Despite that, I can’t abandon Dr. Seuss. I can’t completely censor unfair and unjust images out of A’s life, no matter how much I want to. First, I think that would breed resentment in A—when he sees his friends are able to watch certain TV shows but we don’t let him, he won’t understand and may start to look for opportunities to engage in that content outside of our supervision. Second, explicitly discussing how race and gender are represented in books and movies makes it clear to A our perspective. Color-blind parenting assumes that kids will unconsciously pick-up the messages of tolerance when we put them in diverse environments or expose them to diverse children’s literature. In reality, kids are likely picking up the unconscious biases and unfair treatment of some of their friends or some of the characters in their books. In order to counter that, parents need to have conscious, explicit conversations with kids. Because many parts of Dr. Seuss books are so great and relatively non-problematic, his books provide an opportunity to engage in such conscious parenting, without being overwhelmed by such problematic images with every turn of the page.

Complete censorship for kids is not always the best option. Dr. Seuss is not perfect but rather a product of his time. We can recognize and enjoy the parts of his canon that are absolutely amazing/hilarious/whimsical, while using other parts of his books opportunities to engage in color-conscious and gender-conscious conversations with kids.

P.S. For someone doing a way better job at deconstructing Dr. Seuss than me, look here.

Storytime and activism: A is for Activist by Innosanto Nagara

A is for Activist is a small book with a cult following. It seems to pop up in all of the corners of the web that talk about social justice & parenting, at the small local bookstores, etc. It’s an ABC book that talks about something radical with each letter: I is for immigrant and indigenous or L is for LGBTQ or T is for Trans or Z is for Zapatista, of course.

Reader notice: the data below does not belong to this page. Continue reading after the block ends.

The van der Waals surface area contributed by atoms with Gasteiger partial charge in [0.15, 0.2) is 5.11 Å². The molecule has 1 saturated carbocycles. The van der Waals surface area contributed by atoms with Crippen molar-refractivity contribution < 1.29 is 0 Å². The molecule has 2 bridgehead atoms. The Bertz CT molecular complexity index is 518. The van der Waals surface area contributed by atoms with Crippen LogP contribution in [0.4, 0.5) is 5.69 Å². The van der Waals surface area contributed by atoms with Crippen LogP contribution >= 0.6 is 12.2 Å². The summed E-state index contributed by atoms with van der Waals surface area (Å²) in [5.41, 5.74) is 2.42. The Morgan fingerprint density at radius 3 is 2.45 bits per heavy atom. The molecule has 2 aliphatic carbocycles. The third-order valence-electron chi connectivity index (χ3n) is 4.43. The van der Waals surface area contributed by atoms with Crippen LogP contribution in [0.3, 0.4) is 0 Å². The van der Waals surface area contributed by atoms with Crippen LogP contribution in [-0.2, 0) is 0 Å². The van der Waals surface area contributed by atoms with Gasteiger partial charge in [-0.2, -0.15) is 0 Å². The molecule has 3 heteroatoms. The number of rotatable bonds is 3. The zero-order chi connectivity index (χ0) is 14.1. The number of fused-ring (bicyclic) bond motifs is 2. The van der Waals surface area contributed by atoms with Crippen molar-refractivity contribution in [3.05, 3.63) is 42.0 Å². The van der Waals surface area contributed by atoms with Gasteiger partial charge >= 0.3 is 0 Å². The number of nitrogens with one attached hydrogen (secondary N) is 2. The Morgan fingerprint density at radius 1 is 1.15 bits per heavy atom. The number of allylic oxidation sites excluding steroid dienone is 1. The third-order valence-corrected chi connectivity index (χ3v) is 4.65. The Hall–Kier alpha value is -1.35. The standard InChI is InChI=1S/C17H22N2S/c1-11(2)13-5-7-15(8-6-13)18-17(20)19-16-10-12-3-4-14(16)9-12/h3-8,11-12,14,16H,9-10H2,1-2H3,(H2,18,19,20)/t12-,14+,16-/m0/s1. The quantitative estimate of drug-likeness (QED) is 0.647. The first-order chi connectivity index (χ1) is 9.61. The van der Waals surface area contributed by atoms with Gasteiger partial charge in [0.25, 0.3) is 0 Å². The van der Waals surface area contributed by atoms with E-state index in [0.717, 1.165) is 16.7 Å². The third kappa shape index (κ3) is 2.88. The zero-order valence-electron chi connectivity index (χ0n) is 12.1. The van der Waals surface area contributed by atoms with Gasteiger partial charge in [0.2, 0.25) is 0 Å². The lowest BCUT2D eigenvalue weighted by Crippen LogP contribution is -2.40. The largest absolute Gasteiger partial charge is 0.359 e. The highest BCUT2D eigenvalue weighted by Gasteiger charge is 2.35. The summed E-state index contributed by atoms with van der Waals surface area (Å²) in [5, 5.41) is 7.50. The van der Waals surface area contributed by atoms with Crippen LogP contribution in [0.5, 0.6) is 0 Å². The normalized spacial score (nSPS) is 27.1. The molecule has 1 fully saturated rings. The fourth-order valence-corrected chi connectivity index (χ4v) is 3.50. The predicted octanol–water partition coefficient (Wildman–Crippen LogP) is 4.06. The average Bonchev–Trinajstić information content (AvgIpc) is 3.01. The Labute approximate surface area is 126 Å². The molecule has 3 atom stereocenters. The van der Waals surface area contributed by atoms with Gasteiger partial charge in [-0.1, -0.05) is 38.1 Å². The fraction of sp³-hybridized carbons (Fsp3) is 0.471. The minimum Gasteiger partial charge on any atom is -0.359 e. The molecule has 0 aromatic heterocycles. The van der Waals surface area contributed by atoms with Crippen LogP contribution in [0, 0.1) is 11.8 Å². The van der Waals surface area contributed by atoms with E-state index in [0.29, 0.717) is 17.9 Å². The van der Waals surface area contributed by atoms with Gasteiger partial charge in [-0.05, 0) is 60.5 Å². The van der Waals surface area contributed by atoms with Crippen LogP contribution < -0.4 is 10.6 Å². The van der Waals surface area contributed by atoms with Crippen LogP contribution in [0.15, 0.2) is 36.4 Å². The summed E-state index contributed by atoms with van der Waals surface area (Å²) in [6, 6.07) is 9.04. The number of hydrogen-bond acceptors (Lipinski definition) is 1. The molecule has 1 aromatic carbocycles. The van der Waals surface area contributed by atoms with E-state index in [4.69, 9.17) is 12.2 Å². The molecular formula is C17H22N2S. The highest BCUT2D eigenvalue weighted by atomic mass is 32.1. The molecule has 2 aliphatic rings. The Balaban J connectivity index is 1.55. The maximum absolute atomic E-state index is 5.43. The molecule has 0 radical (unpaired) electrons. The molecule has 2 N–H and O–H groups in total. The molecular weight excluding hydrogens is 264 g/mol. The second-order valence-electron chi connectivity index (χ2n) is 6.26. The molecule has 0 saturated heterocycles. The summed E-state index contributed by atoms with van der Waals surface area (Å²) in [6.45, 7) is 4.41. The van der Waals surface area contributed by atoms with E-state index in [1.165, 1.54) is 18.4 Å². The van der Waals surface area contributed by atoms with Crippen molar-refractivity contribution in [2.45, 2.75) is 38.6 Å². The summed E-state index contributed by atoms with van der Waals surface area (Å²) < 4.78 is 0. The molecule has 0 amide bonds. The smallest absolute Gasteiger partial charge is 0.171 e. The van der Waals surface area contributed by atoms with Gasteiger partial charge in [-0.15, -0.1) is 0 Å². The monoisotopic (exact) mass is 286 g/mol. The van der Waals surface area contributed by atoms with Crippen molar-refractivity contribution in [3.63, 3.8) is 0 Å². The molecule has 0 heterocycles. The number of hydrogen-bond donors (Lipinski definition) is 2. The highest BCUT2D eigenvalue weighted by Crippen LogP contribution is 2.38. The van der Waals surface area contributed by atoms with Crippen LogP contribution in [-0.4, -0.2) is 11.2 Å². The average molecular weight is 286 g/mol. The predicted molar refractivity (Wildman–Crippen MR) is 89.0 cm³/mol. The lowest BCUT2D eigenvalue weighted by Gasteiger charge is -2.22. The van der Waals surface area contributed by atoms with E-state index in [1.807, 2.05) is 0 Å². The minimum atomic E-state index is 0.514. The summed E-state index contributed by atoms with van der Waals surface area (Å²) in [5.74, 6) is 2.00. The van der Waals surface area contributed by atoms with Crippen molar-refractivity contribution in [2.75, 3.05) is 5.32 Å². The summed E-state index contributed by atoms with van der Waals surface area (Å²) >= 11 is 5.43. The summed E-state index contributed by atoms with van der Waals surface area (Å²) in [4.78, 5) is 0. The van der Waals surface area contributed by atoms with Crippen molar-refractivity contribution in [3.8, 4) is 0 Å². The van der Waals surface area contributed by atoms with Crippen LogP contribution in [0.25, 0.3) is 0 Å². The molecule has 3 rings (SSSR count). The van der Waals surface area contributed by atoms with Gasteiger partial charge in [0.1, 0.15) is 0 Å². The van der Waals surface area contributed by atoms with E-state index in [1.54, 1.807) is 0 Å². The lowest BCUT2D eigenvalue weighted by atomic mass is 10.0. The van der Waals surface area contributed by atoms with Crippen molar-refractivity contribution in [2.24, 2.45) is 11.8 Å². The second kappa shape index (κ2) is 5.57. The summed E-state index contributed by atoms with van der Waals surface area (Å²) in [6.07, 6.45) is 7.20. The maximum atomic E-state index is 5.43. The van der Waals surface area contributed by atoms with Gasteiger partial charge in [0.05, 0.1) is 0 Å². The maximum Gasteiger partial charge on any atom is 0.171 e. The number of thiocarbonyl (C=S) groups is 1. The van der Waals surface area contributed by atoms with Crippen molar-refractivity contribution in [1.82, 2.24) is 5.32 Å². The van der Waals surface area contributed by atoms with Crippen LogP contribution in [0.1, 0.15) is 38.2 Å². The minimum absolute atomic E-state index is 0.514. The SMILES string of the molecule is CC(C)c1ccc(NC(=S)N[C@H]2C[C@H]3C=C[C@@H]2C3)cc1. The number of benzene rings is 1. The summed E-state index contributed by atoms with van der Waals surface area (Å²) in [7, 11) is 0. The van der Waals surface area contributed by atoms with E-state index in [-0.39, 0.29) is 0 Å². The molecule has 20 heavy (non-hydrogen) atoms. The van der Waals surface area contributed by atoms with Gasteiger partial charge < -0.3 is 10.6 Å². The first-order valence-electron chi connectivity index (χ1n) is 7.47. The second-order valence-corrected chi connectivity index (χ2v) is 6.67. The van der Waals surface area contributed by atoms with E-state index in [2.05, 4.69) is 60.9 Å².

A certainly doesn’t understand everything (or even most) in it, but I think of it as a book that will grow with us. Right now, for a family with a one-and-a-half year old, it has good illustrations and a fun rhythm of the text. It gives us an opportunity to practice how we (the adults) want to start talking to him about certain topics. As he grows into the preschool years, I’m sure we will use it as a jumping off point for discussions around social issues. And because the text is poetic in nature, I think we can use it into the elementary years. As A’s understanding of poetry grows, we can unveil new meanings of the short letter-based poems together.

This book is truly a radical children’s book. It calls out democrats and republicans alike; it calls out capitalism; it calls out problematic narratives of activists (R: “’ruinous rioters’ the headlines said…really?”). It makes me want to be more accountable to my beliefs. I am grateful to have it in A’s little library, and I highly recommend it!

P.S. See some of my other children’s book reviews here, here, here, and here

Storytime & Badass grandmas: Nana in the city by Lauren Castillo

A has two pretty badass grandmas: Nana & Nene (Hi, mom! Hi, mom-in-law!). It’s not super surprising then that he’s starting to get into a new book: Nana in the City, by Lauren Castillo.

nana in the city cover.jpg

The book is about a little boy spending a night at his grandma’s apartment in the city. At first, he is scared by everything going on in the city. But when his Nana makes him a red cape, he sees the city through a whole different lens: everything that was scary the day before makes the city thrilling today!